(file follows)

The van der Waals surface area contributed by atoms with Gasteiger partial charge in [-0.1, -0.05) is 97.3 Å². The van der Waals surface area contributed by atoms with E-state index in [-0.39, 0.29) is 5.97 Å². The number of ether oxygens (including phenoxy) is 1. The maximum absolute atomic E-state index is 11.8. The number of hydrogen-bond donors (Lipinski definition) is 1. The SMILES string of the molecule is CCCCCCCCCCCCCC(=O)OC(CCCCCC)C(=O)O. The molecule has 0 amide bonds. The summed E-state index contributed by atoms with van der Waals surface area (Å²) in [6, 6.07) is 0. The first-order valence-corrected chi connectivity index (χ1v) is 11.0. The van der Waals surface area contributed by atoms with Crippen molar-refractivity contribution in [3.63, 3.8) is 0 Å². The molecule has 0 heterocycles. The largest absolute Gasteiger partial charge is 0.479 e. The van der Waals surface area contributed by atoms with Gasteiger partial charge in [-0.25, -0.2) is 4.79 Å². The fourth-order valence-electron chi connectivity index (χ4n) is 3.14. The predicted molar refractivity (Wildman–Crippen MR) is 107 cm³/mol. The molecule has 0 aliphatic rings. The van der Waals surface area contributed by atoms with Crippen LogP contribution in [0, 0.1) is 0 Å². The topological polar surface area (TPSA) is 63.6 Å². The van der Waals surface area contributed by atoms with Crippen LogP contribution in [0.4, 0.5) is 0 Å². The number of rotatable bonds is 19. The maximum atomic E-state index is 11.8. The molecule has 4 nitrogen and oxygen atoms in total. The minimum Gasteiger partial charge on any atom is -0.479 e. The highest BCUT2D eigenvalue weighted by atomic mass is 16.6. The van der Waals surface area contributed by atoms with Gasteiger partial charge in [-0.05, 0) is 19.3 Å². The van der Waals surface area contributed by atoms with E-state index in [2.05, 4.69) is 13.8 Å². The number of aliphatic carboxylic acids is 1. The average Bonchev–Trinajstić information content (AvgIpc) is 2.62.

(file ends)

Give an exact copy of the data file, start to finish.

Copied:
The van der Waals surface area contributed by atoms with Gasteiger partial charge in [-0.1, -0.05) is 97.3 Å². The van der Waals surface area contributed by atoms with E-state index in [-0.39, 0.29) is 5.97 Å². The number of ether oxygens (including phenoxy) is 1. The maximum absolute atomic E-state index is 11.8. The number of hydrogen-bond donors (Lipinski definition) is 1. The SMILES string of the molecule is CCCCCCCCCCCCCC(=O)OC(CCCCCC)C(=O)O. The molecule has 0 amide bonds. The summed E-state index contributed by atoms with van der Waals surface area (Å²) in [6, 6.07) is 0. The first-order valence-corrected chi connectivity index (χ1v) is 11.0. The van der Waals surface area contributed by atoms with Crippen molar-refractivity contribution in [3.63, 3.8) is 0 Å². The molecule has 0 heterocycles. The largest absolute Gasteiger partial charge is 0.479 e. The van der Waals surface area contributed by atoms with Gasteiger partial charge in [-0.25, -0.2) is 4.79 Å². The fourth-order valence-electron chi connectivity index (χ4n) is 3.14. The predicted molar refractivity (Wildman–Crippen MR) is 107 cm³/mol. The molecule has 0 aliphatic rings. The van der Waals surface area contributed by atoms with Crippen LogP contribution in [0, 0.1) is 0 Å². The topological polar surface area (TPSA) is 63.6 Å². The van der Waals surface area contributed by atoms with Crippen LogP contribution in [0.4, 0.5) is 0 Å². The number of rotatable bonds is 19. The maximum atomic E-state index is 11.8. The molecule has 4 nitrogen and oxygen atoms in total. The minimum Gasteiger partial charge on any atom is -0.479 e. The highest BCUT2D eigenvalue weighted by atomic mass is 16.6. The van der Waals surface area contributed by atoms with Gasteiger partial charge in [-0.05, 0) is 19.3 Å². The van der Waals surface area contributed by atoms with E-state index in [2.05, 4.69) is 13.8 Å². The number of aliphatic carboxylic acids is 1. The average Bonchev–Trinajstić information content (AvgIpc) is 2.62.